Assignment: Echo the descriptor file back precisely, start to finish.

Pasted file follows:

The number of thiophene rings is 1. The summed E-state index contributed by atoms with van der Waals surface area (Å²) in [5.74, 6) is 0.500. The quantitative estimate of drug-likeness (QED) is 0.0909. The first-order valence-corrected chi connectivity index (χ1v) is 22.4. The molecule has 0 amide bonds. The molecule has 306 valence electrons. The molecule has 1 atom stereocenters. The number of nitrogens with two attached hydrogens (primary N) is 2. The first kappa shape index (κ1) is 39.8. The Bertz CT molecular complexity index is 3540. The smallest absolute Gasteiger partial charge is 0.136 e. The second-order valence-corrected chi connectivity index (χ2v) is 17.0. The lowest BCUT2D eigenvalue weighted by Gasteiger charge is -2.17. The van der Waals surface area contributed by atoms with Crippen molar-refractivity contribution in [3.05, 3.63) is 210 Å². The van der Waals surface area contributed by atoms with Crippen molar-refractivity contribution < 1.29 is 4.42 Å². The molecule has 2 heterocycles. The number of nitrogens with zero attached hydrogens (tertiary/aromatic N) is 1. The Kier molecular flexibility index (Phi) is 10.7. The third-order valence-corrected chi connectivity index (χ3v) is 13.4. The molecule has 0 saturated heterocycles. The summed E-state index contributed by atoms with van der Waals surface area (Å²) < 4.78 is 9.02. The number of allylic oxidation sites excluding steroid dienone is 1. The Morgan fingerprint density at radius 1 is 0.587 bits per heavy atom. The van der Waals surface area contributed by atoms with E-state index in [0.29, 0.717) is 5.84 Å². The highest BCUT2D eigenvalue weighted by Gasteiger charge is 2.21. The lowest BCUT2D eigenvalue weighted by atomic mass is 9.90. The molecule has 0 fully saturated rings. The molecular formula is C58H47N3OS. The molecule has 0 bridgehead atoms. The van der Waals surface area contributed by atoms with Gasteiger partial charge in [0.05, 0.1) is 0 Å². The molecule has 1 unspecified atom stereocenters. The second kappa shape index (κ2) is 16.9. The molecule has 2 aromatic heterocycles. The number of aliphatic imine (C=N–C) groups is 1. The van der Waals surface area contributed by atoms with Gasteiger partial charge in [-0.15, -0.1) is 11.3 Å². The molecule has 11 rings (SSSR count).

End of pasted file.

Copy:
The number of thiophene rings is 1. The summed E-state index contributed by atoms with van der Waals surface area (Å²) in [5.74, 6) is 0.500. The quantitative estimate of drug-likeness (QED) is 0.0909. The first-order valence-corrected chi connectivity index (χ1v) is 22.4. The molecule has 0 amide bonds. The molecule has 306 valence electrons. The molecule has 1 atom stereocenters. The number of nitrogens with two attached hydrogens (primary N) is 2. The first kappa shape index (κ1) is 39.8. The Bertz CT molecular complexity index is 3540. The smallest absolute Gasteiger partial charge is 0.136 e. The second-order valence-corrected chi connectivity index (χ2v) is 17.0. The lowest BCUT2D eigenvalue weighted by Gasteiger charge is -2.17. The van der Waals surface area contributed by atoms with Crippen molar-refractivity contribution in [3.05, 3.63) is 210 Å². The van der Waals surface area contributed by atoms with Crippen molar-refractivity contribution < 1.29 is 4.42 Å². The molecule has 2 heterocycles. The number of nitrogens with zero attached hydrogens (tertiary/aromatic N) is 1. The Kier molecular flexibility index (Phi) is 10.7. The third-order valence-corrected chi connectivity index (χ3v) is 13.4. The molecule has 0 saturated heterocycles. The summed E-state index contributed by atoms with van der Waals surface area (Å²) < 4.78 is 9.02. The number of allylic oxidation sites excluding steroid dienone is 1. The Morgan fingerprint density at radius 1 is 0.587 bits per heavy atom. The van der Waals surface area contributed by atoms with E-state index in [0.29, 0.717) is 5.84 Å². The highest BCUT2D eigenvalue weighted by Gasteiger charge is 2.21. The lowest BCUT2D eigenvalue weighted by atomic mass is 9.90. The molecule has 0 fully saturated rings. The molecular formula is C58H47N3OS. The molecule has 0 bridgehead atoms. The van der Waals surface area contributed by atoms with Gasteiger partial charge in [0.05, 0.1) is 0 Å². The molecule has 1 unspecified atom stereocenters. The second kappa shape index (κ2) is 16.9. The molecule has 2 aromatic heterocycles. The number of aliphatic imine (C=N–C) groups is 1. The van der Waals surface area contributed by atoms with Gasteiger partial charge in [-0.15, -0.1) is 11.3 Å². The molecule has 11 rings (SSSR count).